AMBROSE AND HIS ORCHESTRA with vocals by SAM BROWNE - Volume Four IDCD455/456
From the latest batch of reissues from Crystal $tream comes this great collection of HMV recordings from 1932 and 1933 of Ambrose and his Mayfair Hotel Orchestra. Nearly all the vocals are by Sam Browne, who was an indispensable part of the Ambrose organisation at this time, introducing their radio broadcasts in addition to providing nearly all the male vocals. The musical content of the CDs is superb as might be expected with a mix of romantic ballads, up-tempo numbers and a few comedy items, confirming that Ambrose had the best British dance band at the time. The remastering of the original 78s is up to lan Dodds' usual high standards and he has extracted the maximum information from HMV's excellent recordings despite any shortcomings in their shellac mix. The highlight of the latest batch of Crystal Stream reissues this is highiy recommended to all devotees of top flight British dance music. - Phill Cruise

KAY KYSER and HIS ORCHESTRA - “Three Little Fishes” 1929 to 1947 IDCD456/460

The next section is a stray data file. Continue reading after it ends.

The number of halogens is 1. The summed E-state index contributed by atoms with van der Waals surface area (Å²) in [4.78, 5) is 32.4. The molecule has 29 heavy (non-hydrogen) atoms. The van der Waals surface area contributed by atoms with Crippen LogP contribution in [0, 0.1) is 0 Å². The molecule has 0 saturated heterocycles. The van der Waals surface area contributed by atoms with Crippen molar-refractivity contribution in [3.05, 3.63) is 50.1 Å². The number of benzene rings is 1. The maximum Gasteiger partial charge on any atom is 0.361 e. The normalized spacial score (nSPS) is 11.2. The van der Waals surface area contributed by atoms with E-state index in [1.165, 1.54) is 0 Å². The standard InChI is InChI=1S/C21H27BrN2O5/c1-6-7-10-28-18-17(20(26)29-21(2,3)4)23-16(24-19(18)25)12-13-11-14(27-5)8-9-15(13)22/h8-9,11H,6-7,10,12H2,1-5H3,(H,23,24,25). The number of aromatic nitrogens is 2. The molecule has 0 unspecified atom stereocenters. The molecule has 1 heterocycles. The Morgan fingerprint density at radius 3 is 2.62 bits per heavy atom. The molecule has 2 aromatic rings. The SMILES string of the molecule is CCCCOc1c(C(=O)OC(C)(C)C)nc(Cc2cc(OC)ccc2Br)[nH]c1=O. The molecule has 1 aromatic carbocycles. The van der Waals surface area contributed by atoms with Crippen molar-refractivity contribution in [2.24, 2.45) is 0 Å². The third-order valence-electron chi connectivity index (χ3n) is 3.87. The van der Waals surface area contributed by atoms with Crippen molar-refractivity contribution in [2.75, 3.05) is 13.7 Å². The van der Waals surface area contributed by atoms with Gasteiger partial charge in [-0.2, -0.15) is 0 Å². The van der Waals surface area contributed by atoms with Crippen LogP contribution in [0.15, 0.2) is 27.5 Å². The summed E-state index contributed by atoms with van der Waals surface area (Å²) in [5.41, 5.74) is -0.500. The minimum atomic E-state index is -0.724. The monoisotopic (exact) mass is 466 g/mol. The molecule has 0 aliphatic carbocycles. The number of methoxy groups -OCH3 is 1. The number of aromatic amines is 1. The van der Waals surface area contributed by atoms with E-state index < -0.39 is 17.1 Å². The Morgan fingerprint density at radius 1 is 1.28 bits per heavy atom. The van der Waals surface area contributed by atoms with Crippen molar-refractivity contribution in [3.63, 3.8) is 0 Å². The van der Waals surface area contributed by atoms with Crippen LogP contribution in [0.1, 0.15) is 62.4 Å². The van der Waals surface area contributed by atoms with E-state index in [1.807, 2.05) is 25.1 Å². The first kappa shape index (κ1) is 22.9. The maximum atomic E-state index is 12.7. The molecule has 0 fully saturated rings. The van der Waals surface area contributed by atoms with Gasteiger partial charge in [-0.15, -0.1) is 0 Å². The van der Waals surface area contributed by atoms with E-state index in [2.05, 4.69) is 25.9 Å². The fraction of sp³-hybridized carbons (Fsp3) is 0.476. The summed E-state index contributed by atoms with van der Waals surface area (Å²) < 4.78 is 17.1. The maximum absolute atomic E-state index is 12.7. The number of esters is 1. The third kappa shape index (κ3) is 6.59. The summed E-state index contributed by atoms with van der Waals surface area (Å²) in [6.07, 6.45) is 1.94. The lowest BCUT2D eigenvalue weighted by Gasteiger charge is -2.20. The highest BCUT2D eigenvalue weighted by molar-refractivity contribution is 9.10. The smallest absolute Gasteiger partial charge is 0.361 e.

I am sure that most ML readers will be familiar with the work of Kay Kyser as many of his recordings were issued in the UK, including a couple in this great collection from Crystal Stream. The sides featured on these CDs fall into four stages of the orchestra's life from the early 'hot' years through the sweet-sounding thirties to the more mainstream band sounds of the war years and the post-war orchestra. The thirties recordings are characterised by spoken vocal introductions and Kay Kyser crediting the vocalists as he would have done during their popular radio programmes. The sound of the orchestra then was very much in the sweet mode, with hints of Kay's friend Hal Kemp and a hint of Guy Lombardo. By the forties the orchestra was much more 'mainstream' and reminded me of the kind of music that could be heard in the UK from Geraldo. The post-war recordings in particular sound much as our British bands did at the time. Kay was very fortunate having a roster of excellent vocalists who could between them handle all the recordings with ease. Merwyn Bogue was better known as 'Isch Ka Bibble' and it was film star Jane Russell who recorded with the orchestra. The remastering is excellent as might be expected and this double CD is a fine tribute to one of the USAs most well remembered recording and broadcasting sweet bands. - Phill Cruise